But you can’t celebrate cycling without promoting road safety, and riding to remember those who were injured or killed while on a bike is certainly an emphatic way to underscore how unsafe our roadways can be – particularly in Southwest Florida, where more cyclists have been killed so far in 2019 than in all of the previous year.

The Ride of Silence is a global event that takes place every May in 48 countries, seven continents and all 50 states (plus Washington, DC). Riders are requested to wear black arm bands (red if they have personally been injured in a cycling versus motor vehicle accident). Cyclists will ride in a silent, funeral-style procession at 10-12 mph for 7 miles.

Once again, there will be two Ride of Silence locally, both scheduled for Wednesday, May 15:
  • The Sanibel ride – organized by the Sanibel Bicycle Club, Billy’s Bike and Matzaluna Restaurant – will gather at 6:45 p.m. at Matzaluna, 1200 Periwinkle Way. The ride kicks off at 7 p.m. down Periwinkle to the Sanibel Causeway, crossing the two lower spans and turning around under the main span to return to Matzaluna. Helmets and lights required.
  • The Cape Coral ride – organized by the Caloosa Riders Bicycle Club and Streets Alive of Southwest Florida – departs from the Southwest Florida Military Museum, 4820 Leonard Street, at 7 p.m. The 7-mile ride will be on public streets at speeds not to exceed 12 mph. Helmets and lights also required.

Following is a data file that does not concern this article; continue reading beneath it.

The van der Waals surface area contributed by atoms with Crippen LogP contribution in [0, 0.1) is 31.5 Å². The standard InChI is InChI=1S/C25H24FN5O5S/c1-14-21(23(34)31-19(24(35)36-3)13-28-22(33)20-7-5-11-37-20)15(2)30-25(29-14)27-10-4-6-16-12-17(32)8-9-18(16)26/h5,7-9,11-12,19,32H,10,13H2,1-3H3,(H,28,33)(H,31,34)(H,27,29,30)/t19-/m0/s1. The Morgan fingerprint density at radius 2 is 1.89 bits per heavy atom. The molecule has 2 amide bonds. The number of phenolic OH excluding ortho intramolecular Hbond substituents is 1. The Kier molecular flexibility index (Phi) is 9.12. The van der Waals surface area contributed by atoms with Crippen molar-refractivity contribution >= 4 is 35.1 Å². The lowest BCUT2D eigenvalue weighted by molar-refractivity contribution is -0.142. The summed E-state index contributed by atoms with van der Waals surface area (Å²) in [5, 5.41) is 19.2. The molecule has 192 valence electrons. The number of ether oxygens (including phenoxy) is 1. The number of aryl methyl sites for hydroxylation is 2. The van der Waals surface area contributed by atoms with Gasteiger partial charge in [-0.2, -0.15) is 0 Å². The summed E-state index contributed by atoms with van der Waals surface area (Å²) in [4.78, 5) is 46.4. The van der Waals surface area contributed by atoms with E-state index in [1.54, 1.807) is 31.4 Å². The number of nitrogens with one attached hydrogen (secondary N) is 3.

The Cape event will also feature an inaugural Walk of Silence organized by Streets Alive, to focus on the roadway risks facing walkers, runners, skaters and wheelchair users throughout Southwest Florida. Participants in the 1-mile walk are encouraged to wear white or neon-color shirts and comfortable shoes, and to bring a flashlight if possible (although reflective wristbands and lights will be handed out as necessary).

Cape bike racks coming


Some better news for cyclists who ride to downtown Cape Coral: The Cape Coral Community Foundation in partnership with Cape Coral Bike-Ped has established a fund to bring more bike racks to downtown – a great way to encourage cycling as well as burnish the city’s Bronze status as a Bike-Friendly Community.